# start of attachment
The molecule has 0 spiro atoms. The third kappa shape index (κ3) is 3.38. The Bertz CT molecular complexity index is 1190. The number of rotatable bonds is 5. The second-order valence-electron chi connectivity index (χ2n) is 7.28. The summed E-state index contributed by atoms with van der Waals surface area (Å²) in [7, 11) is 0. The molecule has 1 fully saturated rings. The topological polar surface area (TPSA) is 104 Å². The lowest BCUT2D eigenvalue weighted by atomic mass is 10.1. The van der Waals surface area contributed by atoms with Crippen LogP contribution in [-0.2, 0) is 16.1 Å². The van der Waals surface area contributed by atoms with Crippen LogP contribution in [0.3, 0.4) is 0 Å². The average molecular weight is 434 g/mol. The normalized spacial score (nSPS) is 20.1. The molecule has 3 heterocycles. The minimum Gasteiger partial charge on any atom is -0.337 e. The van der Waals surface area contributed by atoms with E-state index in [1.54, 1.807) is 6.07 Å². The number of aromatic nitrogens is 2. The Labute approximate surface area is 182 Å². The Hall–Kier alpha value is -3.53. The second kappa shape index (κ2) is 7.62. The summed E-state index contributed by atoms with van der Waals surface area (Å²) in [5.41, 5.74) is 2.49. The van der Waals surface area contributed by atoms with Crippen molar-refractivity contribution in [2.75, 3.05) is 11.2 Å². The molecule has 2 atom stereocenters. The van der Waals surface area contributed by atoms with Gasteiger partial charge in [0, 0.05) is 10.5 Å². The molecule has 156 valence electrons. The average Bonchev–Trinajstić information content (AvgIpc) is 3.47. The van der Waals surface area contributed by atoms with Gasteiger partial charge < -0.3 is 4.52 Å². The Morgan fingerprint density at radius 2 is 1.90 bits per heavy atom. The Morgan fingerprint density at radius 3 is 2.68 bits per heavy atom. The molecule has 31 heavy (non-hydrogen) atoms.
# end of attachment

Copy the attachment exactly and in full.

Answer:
The molecule has 0 spiro atoms. The third kappa shape index (κ3) is 3.38. The Bertz CT molecular complexity index is 1190. The number of rotatable bonds is 5. The second-order valence-electron chi connectivity index (χ2n) is 7.28. The summed E-state index contributed by atoms with van der Waals surface area (Å²) in [7, 11) is 0. The molecule has 1 fully saturated rings. The topological polar surface area (TPSA) is 104 Å². The lowest BCUT2D eigenvalue weighted by atomic mass is 10.1. The van der Waals surface area contributed by atoms with Crippen LogP contribution in [-0.2, 0) is 16.1 Å². The van der Waals surface area contributed by atoms with Crippen LogP contribution in [0.3, 0.4) is 0 Å². The average molecular weight is 434 g/mol. The normalized spacial score (nSPS) is 20.1. The molecule has 3 heterocycles. The minimum Gasteiger partial charge on any atom is -0.337 e. The van der Waals surface area contributed by atoms with E-state index in [1.54, 1.807) is 6.07 Å². The number of aromatic nitrogens is 2. The Labute approximate surface area is 182 Å². The Hall–Kier alpha value is -3.53. The second kappa shape index (κ2) is 7.62. The summed E-state index contributed by atoms with van der Waals surface area (Å²) in [5.41, 5.74) is 2.49. The van der Waals surface area contributed by atoms with Crippen molar-refractivity contribution in [2.75, 3.05) is 11.2 Å². The molecule has 2 atom stereocenters. The van der Waals surface area contributed by atoms with Gasteiger partial charge in [0, 0.05) is 10.5 Å². The molecule has 156 valence electrons. The average Bonchev–Trinajstić information content (AvgIpc) is 3.47. The van der Waals surface area contributed by atoms with Gasteiger partial charge < -0.3 is 4.52 Å². The Morgan fingerprint density at radius 2 is 1.90 bits per heavy atom. The Morgan fingerprint density at radius 3 is 2.68 bits per heavy atom. The molecule has 31 heavy (non-hydrogen) atoms.